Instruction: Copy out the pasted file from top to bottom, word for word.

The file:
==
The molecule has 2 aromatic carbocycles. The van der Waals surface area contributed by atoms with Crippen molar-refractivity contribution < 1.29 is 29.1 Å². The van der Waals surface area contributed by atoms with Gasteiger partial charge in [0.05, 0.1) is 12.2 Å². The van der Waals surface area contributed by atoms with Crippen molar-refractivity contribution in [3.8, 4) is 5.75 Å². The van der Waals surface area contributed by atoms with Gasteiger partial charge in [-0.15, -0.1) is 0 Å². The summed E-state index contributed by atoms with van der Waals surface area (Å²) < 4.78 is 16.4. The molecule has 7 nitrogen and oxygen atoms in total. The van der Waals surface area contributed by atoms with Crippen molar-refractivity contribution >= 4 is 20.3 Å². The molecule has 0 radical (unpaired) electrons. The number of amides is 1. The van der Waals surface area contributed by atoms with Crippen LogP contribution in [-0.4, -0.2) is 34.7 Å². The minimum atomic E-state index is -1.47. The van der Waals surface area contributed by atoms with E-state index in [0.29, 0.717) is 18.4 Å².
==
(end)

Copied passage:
The molecule has 2 aromatic carbocycles. The van der Waals surface area contributed by atoms with Crippen molar-refractivity contribution < 1.29 is 29.1 Å². The van der Waals surface area contributed by atoms with Gasteiger partial charge in [0.05, 0.1) is 12.2 Å². The van der Waals surface area contributed by atoms with Crippen molar-refractivity contribution in [3.8, 4) is 5.75 Å². The van der Waals surface area contributed by atoms with Gasteiger partial charge in [-0.15, -0.1) is 0 Å². The summed E-state index contributed by atoms with van der Waals surface area (Å²) < 4.78 is 16.4. The molecule has 7 nitrogen and oxygen atoms in total. The van der Waals surface area contributed by atoms with Crippen molar-refractivity contribution >= 4 is 20.3 Å². The molecule has 0 radical (unpaired) electrons. The number of amides is 1. The van der Waals surface area contributed by atoms with Crippen LogP contribution in [-0.4, -0.2) is 34.7 Å². The minimum atomic E-state index is -1.47. The van der Waals surface area contributed by atoms with E-state index in [0.29, 0.717) is 18.4 Å².